Biodiversity Conservation and Poverty Alleviation: Exploring the Evidence for a Link

Front Cover
Dilys Roe, Joanna Elliott, Chris Sandbrook, Matt Walpole
Wiley, Nov 15, 2012 - Science - 352 pages
0 Reviews

Biodiversity conservation and poverty alleviation are both important societal goals demanding increasing international attention. While they may seem to be unrelated, the international policy frameworks that guide action to address them make an explicit assumption that conserving biodiversity  will help to tackle global poverty. Part of the Conservation Science and Practice Series published with the Zoological Society of London, this book explores the validity of that assumption. The book addresses a number of critical questions: 

  • Which aspects of biodiversity are of value to the poor?
  • Does the relationship between biodiversity and poverty differ according to particular ecological conditions?
  • How do different conservation interventions vary in their poverty impacts?
  • How do distributional and institutional issues affect the poverty impacts of interventions?
  • How do broader issues such as climate change and the global economic system affect the biodiversity – poverty relationship at different scales?

This volume will be of interest to policy-makers, practitioners and researchers concerned with understanding the potential - and limitations - of integrated approaches to biodiversity conservation and poverty alleviation.

What people are saying - Write a review

We haven't found any reviews in the usual places.

About the author (2012)

Dilys Roe is a senior researcher in IIED's Natural Resources Group and leads their work on biodiversity. Since 2004, Dilys has coordinated the Poverty and Conservation Learning Group - a network of organisations that is intended to improve dialogue on poverty-conservation linkages. While the majority of Dilys' work focusses on biodiversity-development/conservation-poverty issues, she also has a research interest in community-based natural resource management and community-based conservation; ecosystem-based adaptation and high biodiversity REDD+.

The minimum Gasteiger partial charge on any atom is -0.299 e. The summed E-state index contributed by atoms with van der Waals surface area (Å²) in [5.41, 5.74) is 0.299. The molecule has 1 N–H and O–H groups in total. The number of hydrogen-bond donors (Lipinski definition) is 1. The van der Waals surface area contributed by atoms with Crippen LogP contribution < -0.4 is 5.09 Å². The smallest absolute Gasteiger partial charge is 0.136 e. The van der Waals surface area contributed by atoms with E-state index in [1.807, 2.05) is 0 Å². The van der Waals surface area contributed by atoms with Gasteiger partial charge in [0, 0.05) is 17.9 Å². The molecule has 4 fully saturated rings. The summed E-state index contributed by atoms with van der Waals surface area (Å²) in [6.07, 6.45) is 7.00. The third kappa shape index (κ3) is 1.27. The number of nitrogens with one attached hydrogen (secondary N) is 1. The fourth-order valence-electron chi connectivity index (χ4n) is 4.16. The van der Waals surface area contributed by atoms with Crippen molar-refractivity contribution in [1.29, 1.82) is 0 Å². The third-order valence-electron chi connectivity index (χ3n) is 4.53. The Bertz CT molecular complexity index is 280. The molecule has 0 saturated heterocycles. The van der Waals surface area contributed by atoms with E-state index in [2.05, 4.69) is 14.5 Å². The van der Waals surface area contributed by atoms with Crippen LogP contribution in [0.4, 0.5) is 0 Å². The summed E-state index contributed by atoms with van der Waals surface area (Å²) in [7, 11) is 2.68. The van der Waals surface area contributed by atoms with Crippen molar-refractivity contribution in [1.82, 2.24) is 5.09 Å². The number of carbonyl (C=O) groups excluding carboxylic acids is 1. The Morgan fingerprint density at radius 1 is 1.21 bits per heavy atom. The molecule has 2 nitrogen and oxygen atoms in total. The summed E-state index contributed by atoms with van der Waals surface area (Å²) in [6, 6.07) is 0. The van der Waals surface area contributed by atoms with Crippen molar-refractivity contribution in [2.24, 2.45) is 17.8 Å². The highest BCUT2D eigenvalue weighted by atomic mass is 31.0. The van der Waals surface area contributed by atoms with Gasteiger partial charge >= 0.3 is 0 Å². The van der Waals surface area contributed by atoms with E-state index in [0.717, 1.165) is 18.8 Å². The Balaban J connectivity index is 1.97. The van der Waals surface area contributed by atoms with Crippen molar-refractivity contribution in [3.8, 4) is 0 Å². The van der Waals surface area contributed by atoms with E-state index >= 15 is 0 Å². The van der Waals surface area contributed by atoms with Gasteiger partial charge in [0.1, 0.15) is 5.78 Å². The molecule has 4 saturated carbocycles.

Joanna Elliott is Vice President for Programme Design at the African Wildlife Foundation and a Visiting Fellow in IIED's Natural Resources Group. Joanna has worked extensively in the field and at policy levels on biodiversity-development linkages, and has led applied research programmes on land use economics, conservation enterprise development and measuring the socio-economic impacts of conservation. 

Chris Sandbrook is a Lecturer in Conservation Leadership at the United Nations Environment Programme World Conservation Monitoring Centre (UNEP-WCMC). In this role he helps to run the Masters in Conservation Leadership course at the University of Cambridge. Chris has diverse research interests, including the implications of market-based approaches to conservation such as ecotourism and REDD, the relationship between great ape conservation and poverty alleviation, and the values held by those working in conservation.

Matt Walpole is Head of the Ecosystem Assessment Programme at UNEP-WCMC. In this role Matt oversees a diverse portfolio focusing on improving the uptake and use of information on biodiversity and its values, including its role in supporting livelihoods and poverty alleviation, amongst policymakers. Matt’s research interests include a focus on interdisciplinary approaches to conservation research and practice and exploring the widespread links between poverty and conservation.

Bibliographic information